Over at Camden Chat, I used Baseball Prospectus’s 2014 run expectancy data and Baseball Savant’s replay database to determine how many runs the Orioles gained on replay challenges vs. how many runs they lost.
Over at Camden Chat, I reviewed the 2014 season of Nick Markakis, the once-hyped prospect who turned into a basically-average major leaguer.
In the lead-in I talk about last year:
With his walk year looming, Markakis bottomed out in 2013 with 0 fWAR. Many loyal Orioles fans stuck by him, noting his valuable OBP and his tenure with the team. He also played through some injuries and was sidelined by others, most notably a broken thumb towards the end of 2012. But he started drawing more and more criticism for his outfield play and his offensive output relative to expectations in 2009. As more offensive and defensive data became available and sabermetric thinking began to permeate baseball analysis, talk began of how foolish the Orioles would be to pay him $17.5 million in 2015.
Over at Camden Chat, I wrote about Goose’s 2014. I focused mostly on how hitters’ reactions to his split-fingered fastball changed.
One thing we can say about Gausman’s 2014 is that, superficially at least, it was better than his 2013. His ERA dropped from 5.66 to 3.57 and his FIP also dropped from 3.99 to 3.41. Not to mention, Goose got his first taste of the playoffs and did extremely well, striking out seven of the 27 batters he faced while walking just two and getting a ton of ground balls. However the devil’s in the details, and these particular devils show that Goose was actually a tiny bit worse in the regular season than he was in 2013.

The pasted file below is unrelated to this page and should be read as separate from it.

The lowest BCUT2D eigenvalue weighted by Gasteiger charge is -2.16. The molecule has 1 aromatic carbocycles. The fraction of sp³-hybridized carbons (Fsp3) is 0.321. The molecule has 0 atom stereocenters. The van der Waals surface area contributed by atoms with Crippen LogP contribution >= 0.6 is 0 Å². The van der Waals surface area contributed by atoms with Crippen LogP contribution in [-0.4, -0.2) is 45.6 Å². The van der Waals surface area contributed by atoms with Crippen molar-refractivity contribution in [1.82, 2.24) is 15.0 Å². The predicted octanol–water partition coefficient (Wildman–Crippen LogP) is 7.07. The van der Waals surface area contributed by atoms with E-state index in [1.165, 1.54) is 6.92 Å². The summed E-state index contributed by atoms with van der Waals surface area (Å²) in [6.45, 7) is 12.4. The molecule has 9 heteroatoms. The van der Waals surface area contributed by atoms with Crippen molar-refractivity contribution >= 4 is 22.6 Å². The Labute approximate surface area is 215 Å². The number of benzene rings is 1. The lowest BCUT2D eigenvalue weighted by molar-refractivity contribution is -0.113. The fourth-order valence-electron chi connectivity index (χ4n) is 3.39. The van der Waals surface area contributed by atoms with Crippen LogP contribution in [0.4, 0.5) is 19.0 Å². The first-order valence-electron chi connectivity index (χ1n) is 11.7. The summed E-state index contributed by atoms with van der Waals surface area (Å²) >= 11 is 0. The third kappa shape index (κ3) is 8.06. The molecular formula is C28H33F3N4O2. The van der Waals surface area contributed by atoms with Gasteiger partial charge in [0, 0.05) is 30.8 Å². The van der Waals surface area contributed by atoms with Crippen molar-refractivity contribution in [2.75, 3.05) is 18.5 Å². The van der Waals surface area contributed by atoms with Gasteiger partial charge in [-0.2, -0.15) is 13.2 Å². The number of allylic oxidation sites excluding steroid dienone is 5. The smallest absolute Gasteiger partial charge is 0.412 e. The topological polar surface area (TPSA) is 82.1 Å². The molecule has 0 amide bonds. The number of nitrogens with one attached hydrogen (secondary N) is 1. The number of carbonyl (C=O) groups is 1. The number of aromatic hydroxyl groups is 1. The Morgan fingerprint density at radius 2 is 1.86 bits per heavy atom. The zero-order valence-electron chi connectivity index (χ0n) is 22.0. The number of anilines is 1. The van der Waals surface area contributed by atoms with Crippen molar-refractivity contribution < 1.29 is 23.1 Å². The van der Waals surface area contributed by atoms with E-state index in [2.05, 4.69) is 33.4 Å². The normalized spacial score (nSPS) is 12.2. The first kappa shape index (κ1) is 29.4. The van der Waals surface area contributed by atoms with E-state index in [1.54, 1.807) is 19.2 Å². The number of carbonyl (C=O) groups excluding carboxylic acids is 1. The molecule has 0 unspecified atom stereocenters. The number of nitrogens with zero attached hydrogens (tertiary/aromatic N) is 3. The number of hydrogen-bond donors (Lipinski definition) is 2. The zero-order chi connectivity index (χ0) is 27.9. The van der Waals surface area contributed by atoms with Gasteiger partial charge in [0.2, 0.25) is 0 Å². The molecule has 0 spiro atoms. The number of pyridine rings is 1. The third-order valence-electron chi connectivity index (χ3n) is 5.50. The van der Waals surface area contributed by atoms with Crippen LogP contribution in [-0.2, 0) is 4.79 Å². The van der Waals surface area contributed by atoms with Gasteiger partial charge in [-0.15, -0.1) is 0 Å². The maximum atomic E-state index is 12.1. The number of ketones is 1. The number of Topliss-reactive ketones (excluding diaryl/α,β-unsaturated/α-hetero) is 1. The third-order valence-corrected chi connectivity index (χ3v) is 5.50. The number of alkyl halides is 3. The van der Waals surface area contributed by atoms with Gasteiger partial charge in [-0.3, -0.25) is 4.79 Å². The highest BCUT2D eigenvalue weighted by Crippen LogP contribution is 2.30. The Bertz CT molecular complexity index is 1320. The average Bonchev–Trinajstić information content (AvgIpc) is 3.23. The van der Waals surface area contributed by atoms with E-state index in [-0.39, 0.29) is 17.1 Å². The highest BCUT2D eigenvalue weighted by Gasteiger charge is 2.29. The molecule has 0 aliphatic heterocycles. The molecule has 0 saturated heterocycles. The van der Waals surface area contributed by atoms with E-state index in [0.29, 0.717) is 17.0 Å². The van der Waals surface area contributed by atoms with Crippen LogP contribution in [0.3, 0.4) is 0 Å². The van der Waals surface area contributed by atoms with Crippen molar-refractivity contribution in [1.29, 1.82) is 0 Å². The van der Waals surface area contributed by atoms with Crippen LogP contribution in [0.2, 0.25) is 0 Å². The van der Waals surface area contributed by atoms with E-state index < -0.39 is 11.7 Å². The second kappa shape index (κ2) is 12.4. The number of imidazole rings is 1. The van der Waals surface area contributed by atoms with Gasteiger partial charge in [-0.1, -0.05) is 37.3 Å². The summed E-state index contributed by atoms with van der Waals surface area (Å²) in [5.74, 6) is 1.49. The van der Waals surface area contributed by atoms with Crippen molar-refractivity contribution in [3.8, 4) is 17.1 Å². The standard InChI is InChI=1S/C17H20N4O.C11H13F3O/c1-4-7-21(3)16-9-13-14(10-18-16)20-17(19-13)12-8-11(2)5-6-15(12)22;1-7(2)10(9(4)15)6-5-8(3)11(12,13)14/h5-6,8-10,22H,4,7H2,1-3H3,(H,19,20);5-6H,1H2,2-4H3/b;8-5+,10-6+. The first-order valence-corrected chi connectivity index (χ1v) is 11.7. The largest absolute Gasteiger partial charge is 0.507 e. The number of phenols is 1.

I recently posted an article on Jonathan Schoop’s poor season at the plate and got ripped a new one in the comments. I stand by the overall information presented in the article; I don’t think my analysis was inaccurate or unfair. But I was disappointed by the negative tone of most of the feedback. And to make matters worse, Schoop hit a game-tying home run that night against Dellin Betances. Okay, that made matters better
I tried to calm down and think things through. I think I made a few mistakes:
It wasn’t a conscious decision on my part but, like I said above, I was in a hurry to write an article after a minor hiatus.
Overall the whole thing came off as “Schoop is awful” when in reality I wanted it to be “Schoop has hurt the team more than you’d expect for someone with even his batting line, but we shouldn’t judge him on the context stats.” That’s a more nuanced point that required more research; I didn’t put in the effort to do either.
Just a drop in the bucket in terms of life importance, but it helps me to think through these things.
Jimmy Wynn and other Houston Colt .45 members signing autographs after their panel.
Bob Aspromonte signing a baseball.
Hornsby chapter members posing for a quick photo.
Hornsby chapter member Eric Robinson giving a talk on the brief history of the Houston Eagles.
Hornsby+1, who placed second in the team trivia contest. From L to R: Bill Gilbert, Jan Larson, David Kaiser, and Tom Thayer.